The Guardian has reported that more than 70 new school buildings may have used combustible plastic foam insulation since it was banned on buildings over 18 metres high in December 2018, following the Grenfell Tower fire.
The Guardian article is based on industry research and does not state the height of the school buildings that are likely to have used combustible plastic foam insulation.
It is noted that in accordance with current building regulations, combustible cladding can still be used on buildings under 18 metres in height.
The Department for Education opened a consultation in relation to fire safety design for schools on 27 May 2021 and the deadline to provide responses is 18 August 2021. The current fire safety guidance for schools is set out in Building Bulletin (BB) 100. This is non-statutory guidance. The Government recognises that BB 100 needs updating.
The DfE’s consultation includes a section on cladding and sets out the current requirements, including the different requirements for school buildings above and below 18 metres in height. The consultation invites interested parties to state whether they agree with the current requirements in respect of cladding and, if not, explain why they disagree.
There are a number of other topics in the consultation, including, fire suppression systems and vertical means of escape. The Government intends to publish the results of the consultation and the DfE’s response in 2021. At this stage, the focus of the consultation in respect of cladding relates to the revised requirements. There is no mention of removing or replacing cladding that does not comply with the revised requirements.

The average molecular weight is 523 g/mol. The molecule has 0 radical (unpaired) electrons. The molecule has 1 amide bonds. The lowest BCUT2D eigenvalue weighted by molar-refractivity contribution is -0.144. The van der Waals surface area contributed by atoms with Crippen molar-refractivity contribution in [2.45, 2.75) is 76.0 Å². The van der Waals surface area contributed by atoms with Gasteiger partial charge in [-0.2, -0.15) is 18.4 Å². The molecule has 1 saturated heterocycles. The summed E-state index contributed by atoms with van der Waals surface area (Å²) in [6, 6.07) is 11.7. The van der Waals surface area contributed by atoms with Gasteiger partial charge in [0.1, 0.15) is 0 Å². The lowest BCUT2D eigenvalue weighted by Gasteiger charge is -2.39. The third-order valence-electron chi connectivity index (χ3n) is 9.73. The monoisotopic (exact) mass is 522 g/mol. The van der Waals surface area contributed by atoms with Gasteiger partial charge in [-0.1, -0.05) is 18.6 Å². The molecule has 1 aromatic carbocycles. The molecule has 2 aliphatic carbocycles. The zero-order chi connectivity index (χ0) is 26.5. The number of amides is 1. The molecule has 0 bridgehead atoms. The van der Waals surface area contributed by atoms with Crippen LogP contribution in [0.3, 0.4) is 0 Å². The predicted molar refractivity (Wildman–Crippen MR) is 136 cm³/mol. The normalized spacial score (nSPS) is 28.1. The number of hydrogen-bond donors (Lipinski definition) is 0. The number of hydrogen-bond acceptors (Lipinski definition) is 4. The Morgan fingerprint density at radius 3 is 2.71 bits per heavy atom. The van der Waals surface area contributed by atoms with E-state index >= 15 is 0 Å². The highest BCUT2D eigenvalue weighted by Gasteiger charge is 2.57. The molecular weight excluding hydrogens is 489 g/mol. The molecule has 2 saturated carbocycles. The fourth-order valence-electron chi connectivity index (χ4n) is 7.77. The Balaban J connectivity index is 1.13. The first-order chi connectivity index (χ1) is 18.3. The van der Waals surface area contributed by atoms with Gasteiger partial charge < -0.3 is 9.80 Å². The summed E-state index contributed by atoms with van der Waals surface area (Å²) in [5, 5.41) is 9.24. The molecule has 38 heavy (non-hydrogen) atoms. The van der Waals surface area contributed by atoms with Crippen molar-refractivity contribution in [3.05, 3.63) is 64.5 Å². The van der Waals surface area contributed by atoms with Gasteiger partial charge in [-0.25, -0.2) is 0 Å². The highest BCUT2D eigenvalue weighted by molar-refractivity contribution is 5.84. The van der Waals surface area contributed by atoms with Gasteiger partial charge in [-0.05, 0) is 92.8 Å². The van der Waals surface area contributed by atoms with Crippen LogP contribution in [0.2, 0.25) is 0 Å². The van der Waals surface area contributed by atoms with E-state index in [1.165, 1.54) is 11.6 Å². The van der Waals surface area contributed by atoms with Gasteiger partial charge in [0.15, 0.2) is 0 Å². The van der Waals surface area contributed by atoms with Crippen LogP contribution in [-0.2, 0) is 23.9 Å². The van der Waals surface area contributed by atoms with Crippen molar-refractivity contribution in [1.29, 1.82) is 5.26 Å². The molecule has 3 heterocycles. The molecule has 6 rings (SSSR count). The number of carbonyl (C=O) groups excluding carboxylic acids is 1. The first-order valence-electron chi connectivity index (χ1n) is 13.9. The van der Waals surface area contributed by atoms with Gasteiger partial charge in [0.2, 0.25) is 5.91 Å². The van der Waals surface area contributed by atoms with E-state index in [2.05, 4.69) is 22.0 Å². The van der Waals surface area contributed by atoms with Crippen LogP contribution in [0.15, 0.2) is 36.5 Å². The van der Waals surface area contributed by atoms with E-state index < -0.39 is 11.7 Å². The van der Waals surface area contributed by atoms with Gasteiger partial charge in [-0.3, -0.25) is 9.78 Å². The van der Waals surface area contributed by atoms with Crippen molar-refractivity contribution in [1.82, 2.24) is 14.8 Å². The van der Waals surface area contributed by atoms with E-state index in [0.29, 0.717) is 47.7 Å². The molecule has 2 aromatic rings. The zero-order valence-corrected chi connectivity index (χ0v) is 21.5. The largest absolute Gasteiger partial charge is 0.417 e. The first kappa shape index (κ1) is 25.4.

There has been significant discussion regarding the removal and replacement of unsafe cladding on residential buildings since Grenfell and last year the Government announced that it would create a £1bn building safety fund to remove dangerous cladding from high-rise buildings.
The fund specifically related to unsafe non-ACM (Aluminium Composite Material) cladding systems on residential buildings in the private and social sector that are over 18 metres high. The Government had already announced a £600million fund for the replacement of ACM cladding systems.
In February 2021 the Government announced a 5-point plan and revealed a £3.5billion fund for the cost of removing unsafe cladding for all leaseholders in residential buildings 18 metres and over in England as government backed loans to help leaseholders with flats in residential buildings between 11 and 18m in England to pay for cladding remediation work.